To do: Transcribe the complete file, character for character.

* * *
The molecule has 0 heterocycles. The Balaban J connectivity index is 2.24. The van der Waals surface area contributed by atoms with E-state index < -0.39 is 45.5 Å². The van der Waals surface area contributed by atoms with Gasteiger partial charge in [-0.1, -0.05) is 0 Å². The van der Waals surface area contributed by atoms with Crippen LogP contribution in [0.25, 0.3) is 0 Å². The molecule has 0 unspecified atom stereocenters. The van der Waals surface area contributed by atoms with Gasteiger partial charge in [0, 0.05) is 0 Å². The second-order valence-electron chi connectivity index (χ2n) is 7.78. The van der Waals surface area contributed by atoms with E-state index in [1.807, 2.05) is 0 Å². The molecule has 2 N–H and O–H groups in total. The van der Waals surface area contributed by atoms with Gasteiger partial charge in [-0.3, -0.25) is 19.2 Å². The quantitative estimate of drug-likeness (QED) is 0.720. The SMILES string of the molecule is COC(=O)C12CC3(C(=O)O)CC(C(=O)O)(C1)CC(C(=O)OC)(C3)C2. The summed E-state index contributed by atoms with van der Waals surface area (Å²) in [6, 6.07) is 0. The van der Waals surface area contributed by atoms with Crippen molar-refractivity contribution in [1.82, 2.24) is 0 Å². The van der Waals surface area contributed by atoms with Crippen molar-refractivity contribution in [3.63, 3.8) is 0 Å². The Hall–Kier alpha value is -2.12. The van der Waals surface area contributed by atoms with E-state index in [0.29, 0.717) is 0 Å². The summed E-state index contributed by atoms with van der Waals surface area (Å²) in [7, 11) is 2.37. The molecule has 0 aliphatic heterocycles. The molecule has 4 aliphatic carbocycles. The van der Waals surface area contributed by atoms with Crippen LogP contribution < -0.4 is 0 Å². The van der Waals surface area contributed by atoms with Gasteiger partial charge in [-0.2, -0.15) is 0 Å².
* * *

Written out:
The molecule has 0 heterocycles. The Balaban J connectivity index is 2.24. The van der Waals surface area contributed by atoms with E-state index < -0.39 is 45.5 Å². The van der Waals surface area contributed by atoms with Gasteiger partial charge in [-0.1, -0.05) is 0 Å². The van der Waals surface area contributed by atoms with Crippen LogP contribution in [0.25, 0.3) is 0 Å². The molecule has 0 unspecified atom stereocenters. The van der Waals surface area contributed by atoms with Gasteiger partial charge in [0, 0.05) is 0 Å². The second-order valence-electron chi connectivity index (χ2n) is 7.78. The van der Waals surface area contributed by atoms with E-state index in [1.807, 2.05) is 0 Å². The molecule has 2 N–H and O–H groups in total. The van der Waals surface area contributed by atoms with Gasteiger partial charge in [-0.3, -0.25) is 19.2 Å². The quantitative estimate of drug-likeness (QED) is 0.720. The SMILES string of the molecule is COC(=O)C12CC3(C(=O)O)CC(C(=O)O)(C1)CC(C(=O)OC)(C3)C2. The summed E-state index contributed by atoms with van der Waals surface area (Å²) in [6, 6.07) is 0. The van der Waals surface area contributed by atoms with Crippen molar-refractivity contribution in [1.82, 2.24) is 0 Å². The van der Waals surface area contributed by atoms with Crippen molar-refractivity contribution in [3.63, 3.8) is 0 Å². The Hall–Kier alpha value is -2.12. The van der Waals surface area contributed by atoms with E-state index in [0.29, 0.717) is 0 Å². The summed E-state index contributed by atoms with van der Waals surface area (Å²) in [7, 11) is 2.37. The molecule has 0 aliphatic heterocycles. The molecule has 4 aliphatic carbocycles. The van der Waals surface area contributed by atoms with Crippen LogP contribution < -0.4 is 0 Å². The van der Waals surface area contributed by atoms with Gasteiger partial charge in [-0.2, -0.15) is 0 Å².